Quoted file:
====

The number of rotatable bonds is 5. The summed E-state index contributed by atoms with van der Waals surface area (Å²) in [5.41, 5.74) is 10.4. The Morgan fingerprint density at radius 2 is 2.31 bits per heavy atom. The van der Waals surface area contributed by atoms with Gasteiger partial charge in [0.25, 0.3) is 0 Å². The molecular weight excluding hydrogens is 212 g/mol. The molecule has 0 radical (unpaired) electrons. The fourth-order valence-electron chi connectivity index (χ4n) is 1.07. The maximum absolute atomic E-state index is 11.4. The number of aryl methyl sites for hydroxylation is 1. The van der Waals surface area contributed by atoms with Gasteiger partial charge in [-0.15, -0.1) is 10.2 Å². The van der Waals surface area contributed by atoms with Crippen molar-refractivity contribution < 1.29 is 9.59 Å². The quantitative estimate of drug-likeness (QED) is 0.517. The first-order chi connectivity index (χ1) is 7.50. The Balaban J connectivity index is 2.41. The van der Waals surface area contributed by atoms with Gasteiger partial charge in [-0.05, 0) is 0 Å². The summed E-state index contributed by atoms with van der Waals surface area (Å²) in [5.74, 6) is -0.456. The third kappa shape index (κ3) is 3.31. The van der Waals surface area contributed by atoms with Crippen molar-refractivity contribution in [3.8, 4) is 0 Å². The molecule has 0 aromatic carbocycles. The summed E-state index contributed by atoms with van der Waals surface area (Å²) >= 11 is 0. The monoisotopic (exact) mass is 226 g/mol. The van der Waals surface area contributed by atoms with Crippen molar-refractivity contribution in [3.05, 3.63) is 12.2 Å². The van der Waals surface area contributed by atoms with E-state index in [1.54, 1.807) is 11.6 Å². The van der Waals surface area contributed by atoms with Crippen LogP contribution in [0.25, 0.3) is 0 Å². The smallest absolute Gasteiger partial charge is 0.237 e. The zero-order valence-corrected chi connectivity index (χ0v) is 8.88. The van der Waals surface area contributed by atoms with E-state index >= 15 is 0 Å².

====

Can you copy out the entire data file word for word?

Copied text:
The number of rotatable bonds is 5. The summed E-state index contributed by atoms with van der Waals surface area (Å²) in [5.41, 5.74) is 10.4. The Morgan fingerprint density at radius 2 is 2.31 bits per heavy atom. The van der Waals surface area contributed by atoms with Gasteiger partial charge in [0.25, 0.3) is 0 Å². The molecular weight excluding hydrogens is 212 g/mol. The molecule has 0 radical (unpaired) electrons. The fourth-order valence-electron chi connectivity index (χ4n) is 1.07. The maximum absolute atomic E-state index is 11.4. The number of aryl methyl sites for hydroxylation is 1. The van der Waals surface area contributed by atoms with Gasteiger partial charge in [-0.15, -0.1) is 10.2 Å². The van der Waals surface area contributed by atoms with Crippen molar-refractivity contribution < 1.29 is 9.59 Å². The quantitative estimate of drug-likeness (QED) is 0.517. The first-order chi connectivity index (χ1) is 7.50. The Balaban J connectivity index is 2.41. The van der Waals surface area contributed by atoms with Gasteiger partial charge in [-0.05, 0) is 0 Å². The summed E-state index contributed by atoms with van der Waals surface area (Å²) in [5.74, 6) is -0.456. The third kappa shape index (κ3) is 3.31. The van der Waals surface area contributed by atoms with Crippen molar-refractivity contribution in [3.8, 4) is 0 Å². The molecule has 0 aromatic carbocycles. The summed E-state index contributed by atoms with van der Waals surface area (Å²) >= 11 is 0. The monoisotopic (exact) mass is 226 g/mol. The van der Waals surface area contributed by atoms with Crippen molar-refractivity contribution in [3.05, 3.63) is 12.2 Å². The van der Waals surface area contributed by atoms with E-state index in [1.54, 1.807) is 11.6 Å². The van der Waals surface area contributed by atoms with Crippen LogP contribution in [0.25, 0.3) is 0 Å². The smallest absolute Gasteiger partial charge is 0.237 e. The zero-order valence-corrected chi connectivity index (χ0v) is 8.88. The van der Waals surface area contributed by atoms with E-state index >= 15 is 0 Å².